Coronavirus crisis is crushing global GDP growth: Fitch Ratings

London [UK], Mar 20 (ANI): The coronavirus crisis is crushing global GDP growth, according to Fitch Ratings latest quarterly Global Economic Outlook. “The level of world GDP is falling. For all intents and purposes we are in global recession territory,” said Brian Coulton, Chief Economist at Fitch Ratings. “We have nearly halved the Fitch baseline global growth forecast for 2020 — to just 1.3 per cent from 2.5 per cent in December 2019. The revision leaves 2020 global GDP 850 billion dollars lower than in the previous forecast,” he said.

“But we could very easily see an outright decline in global GDP this year if more pervasive lockdown measures have to be rolled out across all the G7 economies,” added Coulton.
The shock to the Chinese economy has been very severe. GDP is likely to fall by over 5 per cent in Q1 20 and to be down by 1 per cent year-on-year. Falling GDP in China is virtually unprecedented and, in the near term at least, these numbers look worse than most previous hypothetical ‘hard-landing’ scenarios.

The good news is that the daily number of new COVID-19 cases in China has fallen very sharply, which should pave the way for a marked economic recovery in Q2 20. High-frequency indicators already point to this starting in March.

Nevertheless, the delayed impact of supply-chain disruptions and lower Chinese demand on the rest of the world will continue to be felt profoundly for some time, particularly in the rest of Asia and the eurozone, said the Fitch outlook.

Moreover, the rapid spread of the virus outside China has prompted sharp declines in travel and tourism, and the cancellation of business and leisure events worldwide as ‘social distancing’ takes hold.

And some other large advanced countries — most notably Italy, Spain and France — have engaged in aggressive official lockdown responses similar to those seen in China. These countries are likely to see very sizeable outright declines in GDP in the coming months.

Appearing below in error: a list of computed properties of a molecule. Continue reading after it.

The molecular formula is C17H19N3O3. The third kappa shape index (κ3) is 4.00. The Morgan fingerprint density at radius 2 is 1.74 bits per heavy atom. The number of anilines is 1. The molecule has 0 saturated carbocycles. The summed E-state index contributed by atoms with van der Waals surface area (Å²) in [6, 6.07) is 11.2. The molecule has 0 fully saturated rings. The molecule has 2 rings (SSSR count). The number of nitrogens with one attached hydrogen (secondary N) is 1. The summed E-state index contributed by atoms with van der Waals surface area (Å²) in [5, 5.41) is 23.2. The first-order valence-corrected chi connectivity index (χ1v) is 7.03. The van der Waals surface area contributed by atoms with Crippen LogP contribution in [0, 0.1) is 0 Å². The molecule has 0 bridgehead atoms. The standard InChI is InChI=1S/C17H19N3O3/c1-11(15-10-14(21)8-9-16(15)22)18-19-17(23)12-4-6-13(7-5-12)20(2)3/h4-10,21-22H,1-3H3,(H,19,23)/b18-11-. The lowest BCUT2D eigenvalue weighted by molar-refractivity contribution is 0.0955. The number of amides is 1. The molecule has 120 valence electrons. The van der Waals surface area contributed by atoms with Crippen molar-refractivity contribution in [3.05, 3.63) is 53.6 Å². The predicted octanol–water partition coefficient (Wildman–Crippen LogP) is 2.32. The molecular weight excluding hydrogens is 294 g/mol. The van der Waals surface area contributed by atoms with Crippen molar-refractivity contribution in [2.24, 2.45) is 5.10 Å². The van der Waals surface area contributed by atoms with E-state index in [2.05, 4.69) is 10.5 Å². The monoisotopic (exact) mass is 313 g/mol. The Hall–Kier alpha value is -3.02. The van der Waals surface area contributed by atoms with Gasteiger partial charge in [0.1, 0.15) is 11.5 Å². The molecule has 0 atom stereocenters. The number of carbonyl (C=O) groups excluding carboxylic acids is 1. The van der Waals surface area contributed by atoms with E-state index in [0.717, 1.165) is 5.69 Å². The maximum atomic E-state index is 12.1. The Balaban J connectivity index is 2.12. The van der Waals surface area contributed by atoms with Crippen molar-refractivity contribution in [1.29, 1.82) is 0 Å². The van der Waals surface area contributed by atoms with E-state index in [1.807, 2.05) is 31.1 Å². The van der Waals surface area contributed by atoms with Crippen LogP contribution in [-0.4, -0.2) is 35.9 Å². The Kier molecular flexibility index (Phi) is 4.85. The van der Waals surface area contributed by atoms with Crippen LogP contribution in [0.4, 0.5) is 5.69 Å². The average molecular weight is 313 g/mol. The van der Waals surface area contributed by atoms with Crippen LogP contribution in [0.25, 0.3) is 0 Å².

“The interruptions to economic activity seen in China are on a scale and speed rarely seen other than during periods of military conflict, natural disasters or financial crises.”
While there is huge uncertainty, said the outlook report, quarterly declines in GDP of 3 to 5 per cent in a full lockdown scenario look feasible. The risk is that we shortly see these abrupt interruptions happening simultaneously across all major economies as the global pandemic spreads.

This reflects the likelihood that travel, tourism, and business and leisure events will be disrupted for months. There is a collapse in the equity market, lower business and consumer confidence and other disruptions to US economic activity that are emerging as authorities seek to contain the virus.

“We expect global growth to fall to 1.3 per cent in 2020 from 2.7 per cent in 2019, which will be weaker than global downturns in the early 1990s and in 2001.”
Coulton said rapid and large-scale macro policy responses are all about damage limitation in the near-term, but policy easing should help GDP normalise and recover quickly in the second half of the year on the assumption that the health crisis subsides.

“However the uncertainties here are huge and we are really only at the beginning of the process of trying to understand the full impact of the crisis on the world economy,” he said.


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